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ORIGINAL ARTICLE
Year : 2018  |  Volume : 148  |  Issue : 2  |  Page : 225-231

Serotypes & penicillin susceptibility of Streptococcus pneumoniae isolated from children admitted to a tertiary teaching hospital in Malaysia


1 Department of Medical Microbiology, Faculty of Medicine, University of Malaya, Kuala Lumpur, Malaysia
2 Department of Biomedical Science, Faculty of Medicine, University of Malaya, Kuala Lumpur, Malaysia
3 Department of Life Science, School of Pharmacy, International Medical University; Centre for Translational Research, Institute for Research, Development and Innovation, International Medical University, Kuala Lumpur, Malaysia
4 Department of Paediatrics, Faculty of Medicine, University of Malaya, Kuala Lumpur, Malaysia

Correspondence Address:
Dr Cindy Shuan Ju Teh
Department of Medical Microbiology, Faculty of Medicine, University of Malaya, 50603 Kuala Lumpur
Malaysia
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Source of Support: None, Conflict of Interest: None


DOI: 10.4103/ijmr.IJMR_1987_16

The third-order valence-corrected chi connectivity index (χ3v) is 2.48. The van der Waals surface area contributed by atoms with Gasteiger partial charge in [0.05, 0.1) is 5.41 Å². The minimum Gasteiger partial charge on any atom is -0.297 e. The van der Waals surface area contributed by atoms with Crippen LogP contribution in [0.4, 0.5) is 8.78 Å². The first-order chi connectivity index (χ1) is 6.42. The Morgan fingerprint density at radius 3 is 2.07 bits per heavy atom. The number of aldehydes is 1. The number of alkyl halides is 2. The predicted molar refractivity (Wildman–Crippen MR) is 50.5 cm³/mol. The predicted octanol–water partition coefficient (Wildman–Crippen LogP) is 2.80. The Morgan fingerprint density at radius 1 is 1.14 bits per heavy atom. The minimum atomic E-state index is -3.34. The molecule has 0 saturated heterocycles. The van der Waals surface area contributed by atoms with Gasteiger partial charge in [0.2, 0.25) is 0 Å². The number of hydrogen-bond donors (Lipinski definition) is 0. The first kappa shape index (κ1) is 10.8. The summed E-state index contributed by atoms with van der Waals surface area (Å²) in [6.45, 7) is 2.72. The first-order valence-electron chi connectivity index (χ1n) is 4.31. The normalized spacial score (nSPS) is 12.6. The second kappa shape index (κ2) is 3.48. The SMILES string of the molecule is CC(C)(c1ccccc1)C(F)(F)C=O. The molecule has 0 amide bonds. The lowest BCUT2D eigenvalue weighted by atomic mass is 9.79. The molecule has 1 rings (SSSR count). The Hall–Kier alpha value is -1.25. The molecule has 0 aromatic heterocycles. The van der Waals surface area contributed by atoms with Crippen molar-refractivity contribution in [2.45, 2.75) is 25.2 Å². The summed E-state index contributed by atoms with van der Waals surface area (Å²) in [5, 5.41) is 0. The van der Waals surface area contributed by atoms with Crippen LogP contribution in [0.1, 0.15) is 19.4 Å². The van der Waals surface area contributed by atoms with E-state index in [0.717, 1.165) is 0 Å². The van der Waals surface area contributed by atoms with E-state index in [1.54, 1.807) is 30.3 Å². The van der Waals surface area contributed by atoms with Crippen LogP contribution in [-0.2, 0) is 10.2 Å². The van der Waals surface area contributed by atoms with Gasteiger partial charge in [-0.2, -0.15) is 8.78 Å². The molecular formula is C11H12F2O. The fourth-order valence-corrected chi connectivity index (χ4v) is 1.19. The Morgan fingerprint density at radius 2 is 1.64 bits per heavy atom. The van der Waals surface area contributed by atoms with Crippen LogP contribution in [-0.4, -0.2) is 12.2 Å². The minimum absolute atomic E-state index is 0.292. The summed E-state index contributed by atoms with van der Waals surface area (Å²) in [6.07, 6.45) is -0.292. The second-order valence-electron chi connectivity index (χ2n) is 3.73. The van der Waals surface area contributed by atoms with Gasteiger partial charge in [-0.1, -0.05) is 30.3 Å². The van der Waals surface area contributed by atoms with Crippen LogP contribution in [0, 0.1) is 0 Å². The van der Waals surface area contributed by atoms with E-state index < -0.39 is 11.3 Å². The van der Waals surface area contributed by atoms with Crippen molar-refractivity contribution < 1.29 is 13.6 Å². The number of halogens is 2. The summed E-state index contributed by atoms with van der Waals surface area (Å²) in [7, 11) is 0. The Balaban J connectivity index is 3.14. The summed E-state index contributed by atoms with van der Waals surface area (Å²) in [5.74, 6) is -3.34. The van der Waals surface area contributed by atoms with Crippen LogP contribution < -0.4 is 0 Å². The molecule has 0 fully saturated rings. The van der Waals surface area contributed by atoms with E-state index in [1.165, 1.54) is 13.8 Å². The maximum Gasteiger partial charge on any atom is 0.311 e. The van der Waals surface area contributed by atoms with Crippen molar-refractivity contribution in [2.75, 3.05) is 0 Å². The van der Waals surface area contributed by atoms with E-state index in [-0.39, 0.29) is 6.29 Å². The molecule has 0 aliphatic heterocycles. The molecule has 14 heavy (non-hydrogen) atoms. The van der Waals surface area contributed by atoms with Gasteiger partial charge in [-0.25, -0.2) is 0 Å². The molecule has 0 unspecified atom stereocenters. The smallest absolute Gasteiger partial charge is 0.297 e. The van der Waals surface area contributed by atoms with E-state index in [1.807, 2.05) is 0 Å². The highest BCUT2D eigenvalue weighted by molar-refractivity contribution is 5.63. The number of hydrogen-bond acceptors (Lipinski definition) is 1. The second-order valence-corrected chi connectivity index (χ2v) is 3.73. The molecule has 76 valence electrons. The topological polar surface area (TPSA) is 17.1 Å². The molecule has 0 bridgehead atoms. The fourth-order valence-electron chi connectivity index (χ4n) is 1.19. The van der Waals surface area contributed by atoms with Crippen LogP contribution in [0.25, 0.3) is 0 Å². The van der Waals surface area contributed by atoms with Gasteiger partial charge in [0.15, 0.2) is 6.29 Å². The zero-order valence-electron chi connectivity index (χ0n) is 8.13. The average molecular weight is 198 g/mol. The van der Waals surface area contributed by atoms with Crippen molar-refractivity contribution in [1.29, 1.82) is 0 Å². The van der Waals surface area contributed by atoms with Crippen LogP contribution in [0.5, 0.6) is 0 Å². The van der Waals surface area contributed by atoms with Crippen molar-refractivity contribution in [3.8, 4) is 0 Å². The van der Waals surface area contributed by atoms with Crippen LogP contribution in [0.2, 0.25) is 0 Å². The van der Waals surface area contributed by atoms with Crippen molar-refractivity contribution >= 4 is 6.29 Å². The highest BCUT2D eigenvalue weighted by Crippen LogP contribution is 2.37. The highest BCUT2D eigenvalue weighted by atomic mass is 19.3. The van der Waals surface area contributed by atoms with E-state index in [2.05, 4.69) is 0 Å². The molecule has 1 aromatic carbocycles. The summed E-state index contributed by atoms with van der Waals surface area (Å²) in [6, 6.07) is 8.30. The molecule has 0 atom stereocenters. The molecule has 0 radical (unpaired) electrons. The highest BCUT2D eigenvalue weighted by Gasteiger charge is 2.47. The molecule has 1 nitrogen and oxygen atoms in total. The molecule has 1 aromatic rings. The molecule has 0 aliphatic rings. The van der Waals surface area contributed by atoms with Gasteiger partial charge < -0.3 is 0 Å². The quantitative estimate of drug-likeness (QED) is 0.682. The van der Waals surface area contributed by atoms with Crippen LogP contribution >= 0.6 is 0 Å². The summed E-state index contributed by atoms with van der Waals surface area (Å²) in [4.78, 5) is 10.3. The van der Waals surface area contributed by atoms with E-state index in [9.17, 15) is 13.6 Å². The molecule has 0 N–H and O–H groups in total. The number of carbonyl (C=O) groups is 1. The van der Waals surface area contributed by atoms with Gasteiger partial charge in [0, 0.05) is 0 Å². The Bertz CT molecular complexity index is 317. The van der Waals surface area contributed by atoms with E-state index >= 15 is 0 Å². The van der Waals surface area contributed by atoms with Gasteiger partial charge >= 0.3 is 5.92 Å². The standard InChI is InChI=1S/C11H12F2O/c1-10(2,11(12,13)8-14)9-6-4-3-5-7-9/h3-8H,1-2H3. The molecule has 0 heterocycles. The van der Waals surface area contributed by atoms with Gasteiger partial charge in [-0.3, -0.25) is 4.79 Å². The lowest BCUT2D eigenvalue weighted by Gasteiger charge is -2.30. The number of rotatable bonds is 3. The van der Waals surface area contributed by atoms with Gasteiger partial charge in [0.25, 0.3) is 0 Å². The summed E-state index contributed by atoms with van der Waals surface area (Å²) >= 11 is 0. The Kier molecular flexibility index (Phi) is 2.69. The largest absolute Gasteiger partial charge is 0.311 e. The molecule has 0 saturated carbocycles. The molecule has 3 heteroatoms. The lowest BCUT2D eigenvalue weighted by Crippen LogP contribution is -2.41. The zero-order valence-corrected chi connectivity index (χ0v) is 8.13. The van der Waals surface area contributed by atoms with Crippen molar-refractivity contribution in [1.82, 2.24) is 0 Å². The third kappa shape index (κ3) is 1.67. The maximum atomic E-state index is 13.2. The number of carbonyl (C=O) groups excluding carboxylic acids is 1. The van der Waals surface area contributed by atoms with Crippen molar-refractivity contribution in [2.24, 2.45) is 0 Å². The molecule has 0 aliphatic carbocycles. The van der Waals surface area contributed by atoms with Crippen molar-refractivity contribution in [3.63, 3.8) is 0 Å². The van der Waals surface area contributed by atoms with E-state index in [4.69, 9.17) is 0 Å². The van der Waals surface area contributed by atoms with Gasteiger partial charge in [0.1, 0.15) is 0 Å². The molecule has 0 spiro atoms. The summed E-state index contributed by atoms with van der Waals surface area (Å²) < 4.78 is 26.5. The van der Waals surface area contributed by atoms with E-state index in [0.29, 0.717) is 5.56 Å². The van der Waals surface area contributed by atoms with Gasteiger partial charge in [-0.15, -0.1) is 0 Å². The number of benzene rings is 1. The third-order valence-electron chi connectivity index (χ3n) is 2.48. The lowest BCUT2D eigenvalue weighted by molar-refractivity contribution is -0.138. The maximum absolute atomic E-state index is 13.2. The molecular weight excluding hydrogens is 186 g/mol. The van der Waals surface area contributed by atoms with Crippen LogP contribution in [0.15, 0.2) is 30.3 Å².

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Background & objectives: Streptococcus pneumoniae (pneumococcus) is a highly invasive extracellular pathogen that causes diseases such as pneumonia, otitis media and meningitis. This study was undertaken to determine the serotype diversity and penicillin susceptibility of S. pneumoniae isolated from paediatric patients in a tertiary teaching hospital in Malaysia. Methods: A total of 125 clinical isolates collected from January 2013 to May 2015 were serotyped using seven sequential multiplex polymerase chain reactions. The susceptibility of these isolates to penicillin was also investigated. Results: Serotypes detected among the isolates were serotypes 3, 6A/B, 6C, 11/A/D/F, 15A/F, 19A, 19F, 23A, 23F, 34. Serotypes 19F and 6A/B were the most prevalent serotypes detected. Most of the S. pneumoniae were isolated from nasopharyngeal samples of children below five years of age. Majority of the isolates were penicillin susceptible. Only 5.6 per cent of the isolates were non-susceptible to penicillin, mostly of serotype 19F. Interpretation & conclusions: Our study revealed the distribution of various serotypes in S. pneumoniae isolates obtained from children in a teaching hospital at Kuala Lumpur, Malaysia and decreasing rates of penicillin resistance among them. The shifts in serotypes and susceptibility to penicillin from time to time have been observed. Continuous monitoring and surveillance are pivotal for better infection control and management of pneumococcal infections among children.


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